The Hope. The Hope diamond is very notorious; it is said that this stone will plunge its wearer into misfortune. The stone is named after Lord Henri Philip Hope, who bought this 44.5 carat blue diamond in 1830. The diamond was supposedly cut from the Great Blue Diamond of the French crown’. The stone originated in India and was sold to the French King Louis XIV in 1669. The stone remained in the possession of the French Royal Family until shortly before the French Revolution (1792). It was then stolen, and turned up in London in 1830. From 1910 to 1949, the Hope was owned by Evelyn Walsh McLean, the wife of newspaper magnate Edward McLean. Whether or not the Hope was to blame, it is a fact that she met series of accidents: her brother died young, her 9-year old son was killed by a motor car, she divorced her husband who later died in a psychiatric institution, her 25-year old daughter committed suicide and at the age of 60 she herself died of pneumonia. Since 1958, the Hope diamond has been in the collection of the American museum organisation, the Smithsonian Institute in Washington. There it appears to have caused little harm until the present day! ‘King Louis XIV, in regal costume’, by Hyacinthe Rigaud in 1701. Louis XIV bought in 1669 the Great Blue Diamond, from which later on the Hope was probably cut. (Photo: Gérard Blot, Réunion des Musées Nationaux, Paris)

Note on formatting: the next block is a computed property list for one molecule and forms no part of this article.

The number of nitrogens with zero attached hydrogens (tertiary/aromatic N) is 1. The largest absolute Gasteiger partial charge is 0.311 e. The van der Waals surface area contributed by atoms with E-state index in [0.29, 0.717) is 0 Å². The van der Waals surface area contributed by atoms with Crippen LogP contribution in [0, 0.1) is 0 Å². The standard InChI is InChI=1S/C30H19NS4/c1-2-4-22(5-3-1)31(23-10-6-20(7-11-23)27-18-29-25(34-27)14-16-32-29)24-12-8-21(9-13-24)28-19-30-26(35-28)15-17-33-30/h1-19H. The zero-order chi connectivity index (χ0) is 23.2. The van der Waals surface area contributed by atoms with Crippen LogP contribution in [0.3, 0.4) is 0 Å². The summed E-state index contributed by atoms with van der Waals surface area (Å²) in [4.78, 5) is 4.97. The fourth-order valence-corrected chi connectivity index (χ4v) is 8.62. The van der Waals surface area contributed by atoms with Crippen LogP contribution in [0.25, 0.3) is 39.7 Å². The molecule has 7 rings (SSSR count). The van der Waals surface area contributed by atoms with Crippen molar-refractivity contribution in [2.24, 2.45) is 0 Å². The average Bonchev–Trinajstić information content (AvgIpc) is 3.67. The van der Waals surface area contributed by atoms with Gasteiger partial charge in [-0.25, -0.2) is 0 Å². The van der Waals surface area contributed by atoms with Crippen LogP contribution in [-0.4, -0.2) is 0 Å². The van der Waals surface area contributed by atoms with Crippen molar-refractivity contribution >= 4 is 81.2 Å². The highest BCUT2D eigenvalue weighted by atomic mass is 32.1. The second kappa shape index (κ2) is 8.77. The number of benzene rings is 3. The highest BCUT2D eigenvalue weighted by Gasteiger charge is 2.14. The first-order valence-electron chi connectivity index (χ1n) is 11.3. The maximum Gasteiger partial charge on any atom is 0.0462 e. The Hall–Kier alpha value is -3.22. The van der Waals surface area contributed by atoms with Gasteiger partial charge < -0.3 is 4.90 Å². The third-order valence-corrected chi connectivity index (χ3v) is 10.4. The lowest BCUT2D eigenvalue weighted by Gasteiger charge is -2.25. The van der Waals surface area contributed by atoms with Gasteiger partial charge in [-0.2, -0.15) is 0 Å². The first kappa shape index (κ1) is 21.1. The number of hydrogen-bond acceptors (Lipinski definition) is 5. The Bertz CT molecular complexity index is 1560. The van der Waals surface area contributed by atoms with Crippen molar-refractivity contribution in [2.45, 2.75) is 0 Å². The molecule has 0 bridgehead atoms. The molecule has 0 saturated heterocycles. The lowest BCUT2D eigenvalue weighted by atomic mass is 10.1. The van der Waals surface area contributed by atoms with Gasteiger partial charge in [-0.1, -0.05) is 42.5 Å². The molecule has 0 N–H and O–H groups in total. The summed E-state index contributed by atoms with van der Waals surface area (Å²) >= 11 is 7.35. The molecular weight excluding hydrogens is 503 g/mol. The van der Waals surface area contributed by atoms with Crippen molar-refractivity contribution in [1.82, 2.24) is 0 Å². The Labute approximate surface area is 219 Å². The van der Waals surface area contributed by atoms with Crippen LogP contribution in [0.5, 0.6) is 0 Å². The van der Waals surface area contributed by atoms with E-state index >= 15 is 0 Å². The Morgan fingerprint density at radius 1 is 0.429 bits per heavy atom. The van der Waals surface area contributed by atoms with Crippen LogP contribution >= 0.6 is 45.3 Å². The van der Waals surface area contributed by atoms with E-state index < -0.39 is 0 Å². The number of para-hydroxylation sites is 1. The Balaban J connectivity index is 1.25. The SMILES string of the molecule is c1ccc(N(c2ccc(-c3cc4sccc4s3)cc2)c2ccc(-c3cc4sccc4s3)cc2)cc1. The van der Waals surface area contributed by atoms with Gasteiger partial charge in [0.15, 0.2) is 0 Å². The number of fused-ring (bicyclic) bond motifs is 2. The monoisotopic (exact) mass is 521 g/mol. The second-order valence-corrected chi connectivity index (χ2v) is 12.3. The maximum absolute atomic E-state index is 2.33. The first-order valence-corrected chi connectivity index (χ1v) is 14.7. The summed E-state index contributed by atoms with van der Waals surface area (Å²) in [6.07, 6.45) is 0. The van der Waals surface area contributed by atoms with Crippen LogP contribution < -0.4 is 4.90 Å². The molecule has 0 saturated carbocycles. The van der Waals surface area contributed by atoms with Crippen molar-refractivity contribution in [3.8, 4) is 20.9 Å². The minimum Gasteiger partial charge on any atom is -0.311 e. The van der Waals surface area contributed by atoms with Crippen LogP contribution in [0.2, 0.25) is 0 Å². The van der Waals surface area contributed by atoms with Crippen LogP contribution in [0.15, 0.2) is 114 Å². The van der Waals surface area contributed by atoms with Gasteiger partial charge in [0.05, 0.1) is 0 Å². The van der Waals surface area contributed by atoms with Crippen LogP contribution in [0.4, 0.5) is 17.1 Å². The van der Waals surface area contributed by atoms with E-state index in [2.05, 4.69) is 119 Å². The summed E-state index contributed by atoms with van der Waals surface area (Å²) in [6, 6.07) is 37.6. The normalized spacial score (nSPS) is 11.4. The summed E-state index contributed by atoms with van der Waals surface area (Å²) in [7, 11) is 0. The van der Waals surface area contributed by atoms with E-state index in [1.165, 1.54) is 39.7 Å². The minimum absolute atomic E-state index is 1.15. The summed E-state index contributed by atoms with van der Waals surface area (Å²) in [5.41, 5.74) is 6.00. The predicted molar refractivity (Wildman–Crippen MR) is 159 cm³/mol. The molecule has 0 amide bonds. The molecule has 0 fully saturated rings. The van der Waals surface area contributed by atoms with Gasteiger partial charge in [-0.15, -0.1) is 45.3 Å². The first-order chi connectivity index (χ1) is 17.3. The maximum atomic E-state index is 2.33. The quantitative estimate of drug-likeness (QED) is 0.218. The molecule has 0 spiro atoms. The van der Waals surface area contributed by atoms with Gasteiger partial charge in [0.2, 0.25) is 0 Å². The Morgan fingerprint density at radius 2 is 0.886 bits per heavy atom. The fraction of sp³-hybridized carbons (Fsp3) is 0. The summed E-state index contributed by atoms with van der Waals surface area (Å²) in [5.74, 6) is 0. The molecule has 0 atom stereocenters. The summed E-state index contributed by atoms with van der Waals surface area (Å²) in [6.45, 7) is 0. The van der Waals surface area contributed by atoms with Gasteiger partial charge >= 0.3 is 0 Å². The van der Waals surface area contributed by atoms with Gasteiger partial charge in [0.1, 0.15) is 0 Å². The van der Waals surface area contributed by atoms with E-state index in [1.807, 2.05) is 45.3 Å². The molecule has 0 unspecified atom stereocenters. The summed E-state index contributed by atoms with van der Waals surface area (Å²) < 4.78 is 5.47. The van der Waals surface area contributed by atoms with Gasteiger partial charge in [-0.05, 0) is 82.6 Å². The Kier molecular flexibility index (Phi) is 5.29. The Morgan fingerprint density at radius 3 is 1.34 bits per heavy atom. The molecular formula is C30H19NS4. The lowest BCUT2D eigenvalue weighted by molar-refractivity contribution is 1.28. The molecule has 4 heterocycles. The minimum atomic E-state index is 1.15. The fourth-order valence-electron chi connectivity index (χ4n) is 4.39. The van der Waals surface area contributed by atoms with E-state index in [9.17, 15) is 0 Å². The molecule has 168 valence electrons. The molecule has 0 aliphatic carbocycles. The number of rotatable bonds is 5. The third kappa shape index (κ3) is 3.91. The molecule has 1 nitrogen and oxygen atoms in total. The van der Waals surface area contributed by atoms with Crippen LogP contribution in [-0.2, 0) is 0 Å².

Evelyn McLean possessed the Hope from 1910 till 1949 (courtesy Cartier, Paris)
The largest alluvial (found in a silted-up riverbed) diamond. It was discovered in 1972 and weighs 969.80 carats. Harry Winston, a well-known diamond dealer in New York, bought it and had 17 stones cut from it, 13 which are flawless. The largest (53.96 carats) is also called Star of Sierra Leone. The Star of Sierra Leone (De Beers Archives).